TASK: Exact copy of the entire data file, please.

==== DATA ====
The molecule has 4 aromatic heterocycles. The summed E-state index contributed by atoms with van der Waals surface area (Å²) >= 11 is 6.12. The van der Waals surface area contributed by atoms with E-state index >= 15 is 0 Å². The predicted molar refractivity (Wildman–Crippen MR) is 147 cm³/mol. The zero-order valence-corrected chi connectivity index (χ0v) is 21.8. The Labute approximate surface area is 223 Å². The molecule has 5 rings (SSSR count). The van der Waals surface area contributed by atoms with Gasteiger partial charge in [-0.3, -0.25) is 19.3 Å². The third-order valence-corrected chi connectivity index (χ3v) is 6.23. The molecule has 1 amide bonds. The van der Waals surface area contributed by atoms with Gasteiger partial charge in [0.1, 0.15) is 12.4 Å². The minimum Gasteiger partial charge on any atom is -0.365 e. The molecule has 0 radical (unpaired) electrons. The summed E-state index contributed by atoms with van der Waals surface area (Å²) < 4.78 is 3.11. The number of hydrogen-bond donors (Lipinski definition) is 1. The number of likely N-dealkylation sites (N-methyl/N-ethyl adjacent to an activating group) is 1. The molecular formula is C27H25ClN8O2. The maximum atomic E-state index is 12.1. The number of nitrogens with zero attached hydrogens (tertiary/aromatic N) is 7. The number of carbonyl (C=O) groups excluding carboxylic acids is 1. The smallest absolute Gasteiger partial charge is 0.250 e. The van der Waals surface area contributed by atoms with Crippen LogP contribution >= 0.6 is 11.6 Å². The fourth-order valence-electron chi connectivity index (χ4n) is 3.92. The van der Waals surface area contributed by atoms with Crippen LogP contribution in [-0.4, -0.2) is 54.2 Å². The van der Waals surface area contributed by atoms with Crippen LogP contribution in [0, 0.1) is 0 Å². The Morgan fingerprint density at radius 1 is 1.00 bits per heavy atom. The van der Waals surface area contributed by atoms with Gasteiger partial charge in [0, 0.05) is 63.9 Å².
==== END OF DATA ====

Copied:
The molecule has 4 aromatic heterocycles. The summed E-state index contributed by atoms with van der Waals surface area (Å²) >= 11 is 6.12. The van der Waals surface area contributed by atoms with E-state index >= 15 is 0 Å². The predicted molar refractivity (Wildman–Crippen MR) is 147 cm³/mol. The zero-order valence-corrected chi connectivity index (χ0v) is 21.8. The Labute approximate surface area is 223 Å². The molecule has 5 rings (SSSR count). The van der Waals surface area contributed by atoms with Gasteiger partial charge in [-0.3, -0.25) is 19.3 Å². The third-order valence-corrected chi connectivity index (χ3v) is 6.23. The molecule has 1 amide bonds. The van der Waals surface area contributed by atoms with Gasteiger partial charge in [0.1, 0.15) is 12.4 Å². The minimum Gasteiger partial charge on any atom is -0.365 e. The molecule has 0 radical (unpaired) electrons. The summed E-state index contributed by atoms with van der Waals surface area (Å²) < 4.78 is 3.11. The number of hydrogen-bond donors (Lipinski definition) is 1. The number of likely N-dealkylation sites (N-methyl/N-ethyl adjacent to an activating group) is 1. The molecular formula is C27H25ClN8O2. The maximum atomic E-state index is 12.1. The number of nitrogens with zero attached hydrogens (tertiary/aromatic N) is 7. The number of carbonyl (C=O) groups excluding carboxylic acids is 1. The smallest absolute Gasteiger partial charge is 0.250 e. The van der Waals surface area contributed by atoms with Crippen LogP contribution >= 0.6 is 11.6 Å². The fourth-order valence-electron chi connectivity index (χ4n) is 3.92. The van der Waals surface area contributed by atoms with Crippen LogP contribution in [-0.4, -0.2) is 54.2 Å². The van der Waals surface area contributed by atoms with Crippen LogP contribution in [0, 0.1) is 0 Å². The Morgan fingerprint density at radius 1 is 1.00 bits per heavy atom. The van der Waals surface area contributed by atoms with Gasteiger partial charge in [0, 0.05) is 63.9 Å².